Pensacola residents voice concerns: Economic health, Public Works and Communications

Pensacola residents are concerned about the economic health of their city and want more focus on Public Works, Housing Options, Communications and Public Safety, according to the soon-to-be-released 2014 Pensacola Community Survey.

Mayor Ashton Hayward commissioned this past summer the Haas Center for Business Research and Economic Development to conduct a telephone survey of city residents to measure their satisfaction with city services and other elements of city administration.

Administrated over a six-week period, Pensacola residents rated specific services, as well as their perceptions of safety, economic health, city appearance, city communication, and culture, arts and recreation.

The Haas Center survey professionals administered to city residents 18 years of age or older, not just registered voters, across each of Pensacola’s seven city council districts. In total, 581 people completed the entire questionnaire, which coincides with an approximate 4 percent margin of error (+/-) at a 95 percent confidence level. This is a much larger sampling of city residents than the PYP survey.

On Oct. 1, the Haas Center delivered to Mayor Hayward the 2014 Pensacola Community Survey. Each dimension was given a letter grade, A-F, and a mean satisfaction score. Through a public record request, Inweekly obtained a copy.

Pensacola residents gave Fire Department Services the highest mean satisfaction score (4.26). In fact, nearly 85% of all residents reported that they were either satisfied or very satisfied with the Fire Department’s performance. Respondents were also highly satisfied with Waste Collection Services, which received the only other B+, with a mean satisfaction score of 4.19.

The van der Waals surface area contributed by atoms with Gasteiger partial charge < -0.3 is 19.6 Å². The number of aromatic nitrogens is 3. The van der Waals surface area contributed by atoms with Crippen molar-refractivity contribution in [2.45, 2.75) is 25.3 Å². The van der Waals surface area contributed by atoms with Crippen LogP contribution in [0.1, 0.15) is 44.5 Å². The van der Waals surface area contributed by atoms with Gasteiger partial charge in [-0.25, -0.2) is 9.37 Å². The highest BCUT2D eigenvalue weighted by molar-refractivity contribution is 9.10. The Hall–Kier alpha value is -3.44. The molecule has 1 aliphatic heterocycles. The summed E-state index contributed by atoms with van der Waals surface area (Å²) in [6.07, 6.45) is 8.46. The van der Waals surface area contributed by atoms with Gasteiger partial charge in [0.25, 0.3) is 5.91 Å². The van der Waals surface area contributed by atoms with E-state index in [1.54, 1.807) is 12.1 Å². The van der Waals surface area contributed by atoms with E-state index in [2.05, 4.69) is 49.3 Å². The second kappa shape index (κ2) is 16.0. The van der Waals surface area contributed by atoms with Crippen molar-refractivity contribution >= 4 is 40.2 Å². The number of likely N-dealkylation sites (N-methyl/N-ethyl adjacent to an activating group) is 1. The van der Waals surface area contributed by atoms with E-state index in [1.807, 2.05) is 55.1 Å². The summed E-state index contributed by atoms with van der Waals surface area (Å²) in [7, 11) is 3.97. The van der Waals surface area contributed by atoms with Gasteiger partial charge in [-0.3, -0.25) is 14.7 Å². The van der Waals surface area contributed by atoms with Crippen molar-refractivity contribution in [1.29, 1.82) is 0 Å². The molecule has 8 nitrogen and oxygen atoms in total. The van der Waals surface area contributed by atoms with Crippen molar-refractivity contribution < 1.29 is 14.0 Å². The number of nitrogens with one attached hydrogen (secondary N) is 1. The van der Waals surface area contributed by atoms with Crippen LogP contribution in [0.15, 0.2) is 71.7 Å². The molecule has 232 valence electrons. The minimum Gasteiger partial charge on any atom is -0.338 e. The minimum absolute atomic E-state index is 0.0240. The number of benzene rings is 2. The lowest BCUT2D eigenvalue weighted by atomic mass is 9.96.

On the other end of the spectrum, city residents were most dissatisfied with Pensacola’s Economic Health, which received a grade of C and a mean satisfaction score of 2.74. Public Works received a mean satisfaction score of 3.24, or C+, which followed closely behind Housing Options (3.28) and City Communication (3.30).

The Haas Center created from the survey results an Emphasis-Dissatisfaction Rating Chart to provide a tool for city leaders to consider which city dimensions respondents believe the city should prioritize in the coming year. According to these ratings, Public Works was the number one dimension needing focus in the coming year, followed by Codes and Ordinances and Communications.

According to Assistant City Administrator Eric Olson, The Haas Center will meet today with city staff to brief then staff and interpret the survey results. The mayor’s office will likely issue a press release on how he plans to the deal with the concerns expressed by his constituents.

Here is your copy – 2014.10.01_Pensacola_Community_Survey__2014_-_Final_Draft